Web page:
Last week, I met up with Bellevue City Council candidate John Stokes in a Redmond coffee shop. John and I are connected through our education advocacy work and I know him to be a deep thinker and a dedicated advocate for children. I wanted to find out more about his decision to run for office and what he hopes to do for Bellevue. In part one of our conversation, posted last week, we discussed John’s background and vision. Part two continues the series with a discussion of light rail and city growth.
Here are some conversation highlights:
KATHLEEN: John, what do you think about Tim Eyman’s anti-transportation initiative, I‑1125?
JOHN: I am absolutely, unalterably, unequivocally opposed to I‑1125.
I just read the Seattle PI article this morning, and as much as I don’t agree with Slade Gorton on a lot of things, I think that he’s absolutely right that the prior decision to not put light rail in was stupid, and this is really not only stupid, but it’s a destructive effort to undermine transportation and, I think, progressive ideas.
At the worst, it’s going to cost us a lot in legal fees and even if the legislature ignores it in two years, we will have lost two years, and it will have cost us billions of dollars that could have been spent actually doing something for people.
So, I think the idea that Kemper Freeman and Tim Eyman have teamed up, I hope that it is so awful, so repulsive to people that maybe they will light up and finally start seeing Tim Eyman for what he is.
KATHLEEN: What distinguishes your light rail vision from your opponent, Aaron Laing’s?
JOHN: I think it’s really a stark contrast. In the first place, Laing lives off of Bellevue Way and he’s been engaged in this for some time. He’s made public comments against it coming down to his house and he’s threatened legal action, and he’s also said that if they want, they can buy him out. See, he’s been inconsistent in terms of protecting the neighborhood. He’s basically interested in how it affects him. He’s a land use attorney who sues governments, so he’s threatened that.
I think they’re trying to pile on so many costs and so many problems that they hope that Sound Transit will just go away and I don’t think that’s going to happen. I think that Sound Transit is going to bring it through on the current route and the issue is, do we do rational mitigation? Do we alleviate traffic concerns as much as possible, and do we build a tunnel or not? And if we want to do it, it’s not as complicated as people think it is.
On the tunnel there are land swaps, there are a number of things that would end up with us only having to pay a relatively small amount some years down the line. So it’s not impossible at all.
But I think the difference is I have a vision and my whole approach on this is that Bellevue, for a long time, has had leaders with vision. Regardless of their party, regardless of anything, when something needs to be done that benefits the city and helps it grow, we figure out how to do it and we make it happen. What we have now is a group of people who, unless it directly benefits them, they act to protect certain personal interests and they don’t want to make changes, to pay more taxes, even though we have the lowest property taxes of any city in the area, including Seattle. And they seem to have a “something for nothing” attitude. Somehow by magic they can deliver all these services that people want, but not raise taxes.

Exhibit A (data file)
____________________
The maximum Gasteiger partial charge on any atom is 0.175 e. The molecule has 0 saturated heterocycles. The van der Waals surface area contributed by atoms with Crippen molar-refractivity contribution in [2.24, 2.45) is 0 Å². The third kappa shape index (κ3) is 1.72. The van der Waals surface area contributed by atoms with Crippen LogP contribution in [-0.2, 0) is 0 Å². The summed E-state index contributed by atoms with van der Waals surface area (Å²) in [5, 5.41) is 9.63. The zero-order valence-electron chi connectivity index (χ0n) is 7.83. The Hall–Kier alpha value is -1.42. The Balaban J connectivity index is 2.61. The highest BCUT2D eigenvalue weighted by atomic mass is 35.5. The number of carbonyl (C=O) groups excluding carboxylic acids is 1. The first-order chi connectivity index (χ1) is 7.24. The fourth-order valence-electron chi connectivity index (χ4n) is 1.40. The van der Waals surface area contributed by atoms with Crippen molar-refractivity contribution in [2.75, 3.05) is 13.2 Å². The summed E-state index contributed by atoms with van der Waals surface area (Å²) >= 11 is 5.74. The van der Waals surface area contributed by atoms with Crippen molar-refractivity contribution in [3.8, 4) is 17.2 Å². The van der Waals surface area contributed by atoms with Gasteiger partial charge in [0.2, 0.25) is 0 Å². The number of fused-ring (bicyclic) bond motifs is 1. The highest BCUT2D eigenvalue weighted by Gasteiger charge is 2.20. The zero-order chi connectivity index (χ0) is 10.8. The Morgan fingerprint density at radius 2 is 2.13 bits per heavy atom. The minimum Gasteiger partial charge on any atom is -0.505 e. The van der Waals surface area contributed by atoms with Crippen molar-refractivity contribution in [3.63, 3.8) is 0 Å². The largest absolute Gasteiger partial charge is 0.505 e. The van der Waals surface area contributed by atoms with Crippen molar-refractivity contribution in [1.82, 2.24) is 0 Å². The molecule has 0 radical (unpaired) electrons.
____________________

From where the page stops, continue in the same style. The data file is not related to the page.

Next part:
KATHLEEN: And you’re talking about a group on the council?
JOHN: Yeah. About the council majority and the people running against Claudia [Balducci] and John [Chelminiak].
KATHLEEN: And your opponent?
JOHN: Yes. So, it’s clearly a division in that sense. I mean, John Chelminiak, Claudia Balducci and Grant Degginger, who has stepped aside, have been a minority trying to keep pushing on what I think are these more progressive areas. The other side really espouses an anti-tax, low cost, kind of protecting interests and they’re very vague in what they are trying to do. They’re focused on building more sidewalks, as opposed to actually resolving traffic problems.
I truly believe that it’s time to step out of the current Bellevue model which has all major development focused on downtown. It was a smart plan at the beginning and it kept Bellevue from just having big buildings here and there, but Belleuve downtown has reached its infrastructure capacity. It’s gridlocked now, but it still has capacity to grow. The figures are something like 50% growth in thirty years, but at the same time, we have two corridors, the Bel-Red corridor and the I‑90 corridor, that also have great growth potential.
There are developers and people who want to see concentrated growth, smart growth, in those areas that would bring employment and housing, that would bring amenities, open space and parks to those areas. And the Kemper interests simply want to keep that from happening. Aaron Laing said at the last forum that the 50% capacity in thirty years was as a reason to not build anything outside of downtown until that’s finished. Again, it won’t happen, because there isn’t the transportation capacity and if you kill light rail you could really mess it up.
If we develop those other corridors that really does more to one, protect single family neighborhoods and two, to provide better amenities for those neighborhoods, better shopping, better opportunities for employment and living close to employment, and better multi-use housing. Is Bellevue going to be a progressive city in these next thirty years or is it going into decline? Because other areas, like Redmond, Kirkland, north and south Renton, and Newcastle, are maturing and will capture a lot of Bellevue’s growth potential if it doesn’t move forward.
Please return later in the week for the conclusion of my visit with John Stokes when we discuss how Bellevue’s schools have gone from good to great.